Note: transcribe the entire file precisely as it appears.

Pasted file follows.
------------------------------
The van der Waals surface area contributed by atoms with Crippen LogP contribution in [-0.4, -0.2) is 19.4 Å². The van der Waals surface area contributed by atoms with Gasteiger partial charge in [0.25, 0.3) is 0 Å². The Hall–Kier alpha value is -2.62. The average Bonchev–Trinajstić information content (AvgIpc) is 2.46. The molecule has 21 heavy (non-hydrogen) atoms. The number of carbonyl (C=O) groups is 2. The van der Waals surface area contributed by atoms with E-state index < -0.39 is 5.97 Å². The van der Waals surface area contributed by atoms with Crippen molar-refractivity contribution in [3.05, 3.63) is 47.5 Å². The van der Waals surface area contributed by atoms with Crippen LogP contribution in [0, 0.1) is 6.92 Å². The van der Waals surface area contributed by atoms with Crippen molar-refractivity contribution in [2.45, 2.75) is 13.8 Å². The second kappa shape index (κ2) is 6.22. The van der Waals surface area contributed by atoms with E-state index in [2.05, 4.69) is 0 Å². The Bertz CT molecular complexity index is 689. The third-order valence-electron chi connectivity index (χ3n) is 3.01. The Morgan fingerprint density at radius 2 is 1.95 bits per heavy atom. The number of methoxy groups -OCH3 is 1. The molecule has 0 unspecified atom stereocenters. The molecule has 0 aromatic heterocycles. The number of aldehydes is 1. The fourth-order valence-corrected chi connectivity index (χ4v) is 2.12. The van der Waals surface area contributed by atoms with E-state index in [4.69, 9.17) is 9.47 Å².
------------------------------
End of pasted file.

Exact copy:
The van der Waals surface area contributed by atoms with Crippen LogP contribution in [-0.4, -0.2) is 19.4 Å². The van der Waals surface area contributed by atoms with Gasteiger partial charge in [0.25, 0.3) is 0 Å². The Hall–Kier alpha value is -2.62. The average Bonchev–Trinajstić information content (AvgIpc) is 2.46. The molecule has 21 heavy (non-hydrogen) atoms. The number of carbonyl (C=O) groups is 2. The van der Waals surface area contributed by atoms with E-state index < -0.39 is 5.97 Å². The van der Waals surface area contributed by atoms with Crippen molar-refractivity contribution in [3.05, 3.63) is 47.5 Å². The van der Waals surface area contributed by atoms with Crippen LogP contribution in [0, 0.1) is 6.92 Å². The van der Waals surface area contributed by atoms with Crippen molar-refractivity contribution in [2.45, 2.75) is 13.8 Å². The second kappa shape index (κ2) is 6.22. The van der Waals surface area contributed by atoms with E-state index in [2.05, 4.69) is 0 Å². The Bertz CT molecular complexity index is 689. The third-order valence-electron chi connectivity index (χ3n) is 3.01. The Morgan fingerprint density at radius 2 is 1.95 bits per heavy atom. The number of methoxy groups -OCH3 is 1. The molecule has 0 unspecified atom stereocenters. The molecule has 0 aromatic heterocycles. The number of aldehydes is 1. The fourth-order valence-corrected chi connectivity index (χ4v) is 2.12. The van der Waals surface area contributed by atoms with E-state index in [4.69, 9.17) is 9.47 Å².